The Half Decade of ALMA: Cosmic Dawns Transformed conference was held 20-23 September in Indian Wells, California, USA; there were 215 attendees. The 68 invited and contributed talks were compelling and are available at the conference Open Framework link. Abstract books for the talks and the 123 posters posters are available at the conference website. Together these constitute the published output of the conference.
ALMA Director Pierre Cox noted: “It was a scientific feast with numerous extraordinary and transformational results presented in roughly all of the major topics of today's astronomy. Clearly ALMA is delivering today what those who made ALMA a reality, many of whom were present in the audience, had dreamed about two or three decades ago, providing results that are both stunning and surprising, going sometimes beyond what was anticipated. Throughout the conference, examples were provided from the Solar System to star-forming regions, from disks forming planets to regions of high chemical complexity, from nearby galaxies to the farthest known galaxies in the universe. Due to the efforts [of the Local Organizing Committee], the organization of the conference was impeccable and flawless.”
We add our thanks to those members of the Science Organizing Committee and the ALMA North American Science Advisory Committee who helped formulate the conference plan.
The meeting was followed by a short workshop on plans proposed by East Asia for a new total power correlator, and a stimulating symposium for postdoctoral researchers. Details of the postdoctoral symposium are also available at the conference website.
NRAO's New Cooperative Agreement
Image Release: Spiral Arms Embrace Young Star
ALMA Explores the Hubble Ultra Deep Field
Jansky Fellowship: The primary purpose of the Jansky Fellowship Program is to provide an opportunity for early career scientists to establish themselves as independent researchers so that they may more effectively compete for permanent positions. Jansky Fellows are encouraged to develop research collaborations both within the NRAO research community and with researchers in the astronomical community-at-large. To help foster research between Jansky Fellows and the NRAO scientific community, the NRAO Postdoctoral Symposium is held annually to ensure close contact among all Observatory Fellows and the NRAO. The Fellowship will be assigned to the following NRAO sites: Socorro, New Mexico or Charlottesville, Virginia. In compelling cases, non-resident Jansky Fellowships may be offered for appointments that are hosted at a university within the United States. Non-resident Jansky Fellows are strongly encouraged to make frequent and/or long term visits to NRAO sites. Split Fellowships with time spent at NRAO and a university within the U.S. are permitted.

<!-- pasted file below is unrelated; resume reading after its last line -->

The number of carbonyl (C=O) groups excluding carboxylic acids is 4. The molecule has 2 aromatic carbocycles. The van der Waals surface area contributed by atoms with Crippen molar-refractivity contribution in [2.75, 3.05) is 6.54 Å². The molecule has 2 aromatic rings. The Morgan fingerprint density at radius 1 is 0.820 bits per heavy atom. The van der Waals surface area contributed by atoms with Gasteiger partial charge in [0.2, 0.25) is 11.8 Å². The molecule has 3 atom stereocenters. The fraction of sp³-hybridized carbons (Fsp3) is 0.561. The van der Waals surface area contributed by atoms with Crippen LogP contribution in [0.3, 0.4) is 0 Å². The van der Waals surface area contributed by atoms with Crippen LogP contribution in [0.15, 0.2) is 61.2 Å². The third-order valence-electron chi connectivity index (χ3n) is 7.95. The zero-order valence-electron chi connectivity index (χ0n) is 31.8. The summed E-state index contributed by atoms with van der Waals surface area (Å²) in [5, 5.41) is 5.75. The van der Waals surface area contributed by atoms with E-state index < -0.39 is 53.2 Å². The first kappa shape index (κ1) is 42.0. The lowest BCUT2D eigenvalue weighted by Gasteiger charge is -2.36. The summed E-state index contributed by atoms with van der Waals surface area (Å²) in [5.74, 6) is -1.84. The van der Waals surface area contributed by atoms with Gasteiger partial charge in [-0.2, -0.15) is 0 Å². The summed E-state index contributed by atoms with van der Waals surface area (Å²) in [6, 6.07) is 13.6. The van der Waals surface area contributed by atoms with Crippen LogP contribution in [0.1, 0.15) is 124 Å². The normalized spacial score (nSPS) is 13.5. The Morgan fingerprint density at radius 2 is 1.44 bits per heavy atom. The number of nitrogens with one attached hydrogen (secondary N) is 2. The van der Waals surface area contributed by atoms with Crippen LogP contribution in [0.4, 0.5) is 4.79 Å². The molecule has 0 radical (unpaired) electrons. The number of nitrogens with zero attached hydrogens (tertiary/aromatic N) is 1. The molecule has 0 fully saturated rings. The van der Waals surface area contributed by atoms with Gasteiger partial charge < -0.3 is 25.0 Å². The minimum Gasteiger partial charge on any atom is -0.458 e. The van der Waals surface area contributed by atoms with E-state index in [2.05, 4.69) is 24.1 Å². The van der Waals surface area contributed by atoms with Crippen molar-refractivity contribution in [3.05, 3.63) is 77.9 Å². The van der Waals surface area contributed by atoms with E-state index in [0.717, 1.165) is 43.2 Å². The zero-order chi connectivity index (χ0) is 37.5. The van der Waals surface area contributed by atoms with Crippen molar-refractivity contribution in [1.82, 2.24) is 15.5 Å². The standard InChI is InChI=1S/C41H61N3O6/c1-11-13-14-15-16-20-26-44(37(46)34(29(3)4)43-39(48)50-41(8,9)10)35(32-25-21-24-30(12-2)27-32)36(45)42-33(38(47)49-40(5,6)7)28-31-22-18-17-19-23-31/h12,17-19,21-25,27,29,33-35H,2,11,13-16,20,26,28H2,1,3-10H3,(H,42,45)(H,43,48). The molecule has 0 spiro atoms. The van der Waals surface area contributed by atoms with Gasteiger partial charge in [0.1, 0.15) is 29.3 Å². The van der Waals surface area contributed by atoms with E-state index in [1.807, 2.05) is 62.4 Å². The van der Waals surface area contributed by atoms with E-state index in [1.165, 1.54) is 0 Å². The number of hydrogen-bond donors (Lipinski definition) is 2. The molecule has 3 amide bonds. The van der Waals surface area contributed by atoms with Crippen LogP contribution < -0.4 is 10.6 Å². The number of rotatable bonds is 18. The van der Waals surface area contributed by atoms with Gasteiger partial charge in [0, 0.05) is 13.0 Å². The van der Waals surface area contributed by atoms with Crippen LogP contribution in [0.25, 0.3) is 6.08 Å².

Assistant/Associate Scientist (open rank): The NRAO is actively seeking Assistant/Associate Scientist(s) to work for the North American ALMA Regional Center (NA ARC), the science operations division of North American ALMA. The NA ARC supports the North American astronomical community in using ALMA and provides scientific support for operations of the Joint ALMA Observatory (JAO) in Chile, in collaboration with the ALMA international partners. The NRAO is seeking several qualified candidates to work with and lead teams within the NA ARC. Currently, there are four teams within the NA ARC: Telescope Interface and Diagnostics, ALMA Software Support & Testing, Science Community Interface, and Science Data Services and Archive. The staff scientists recruited for these positions are expected to facilitate and enable cutting-edge science by community members and to work to enhance ALMA observing capabilities. Appointments will be in residence in Charlottesville, Virginia, or potentially other NRAO locations.
For additional information on these openings and other NRAO career opportunities, please visit the NRAO – Career Opportunities web pages.
[click to enlarge]
About this month's photograph: This photograph from the June 1976 Very Large Array (VLA) Monthly Progress Report shows four VLA antennas and the southwest arm. On 18 October 1976, this four-element array obtained its first interferometric fringes. Over the previous few months, various tests had been conducted at 6 cm, 2 cm, and 1.3 cm, and in November 1976, along with continued testing, two observing sessions were conducted:
For the test and the observing sessions in November 1976, antennas 1 – 4 were in use at stations DW2, DW3, CW7, and CW9. By the first quarter of 1977, array observations were averaging one 40-hour and one 88-hour run every two weeks, with a 5.2 km baseline and a maximum of six-elements in the array.
Jim Condon notes the following about the 1-3 November 1976 observations: "The actual observing was pretty primitive back then. Four antennas are only one more than the three in the Green Bank interferometer. We observed sources so compact that the VLA could not resolve them, so we weren't even trying to do imaging. The VLA just collected the total radio emission of the sources at three frequencies so that we could measure their continuum spectral indices. A good single dish could have done the same job. Nobody expected a spectacular result; more a test that the VLA was working at all."
From the Archives is an ongoing series illustrating NRAO and U.S. radio astronomy history via images selected from our collections of individuals' and institutional papers. If readers have images they believe would be of interest to the Archives, please contact Ellen Bouton.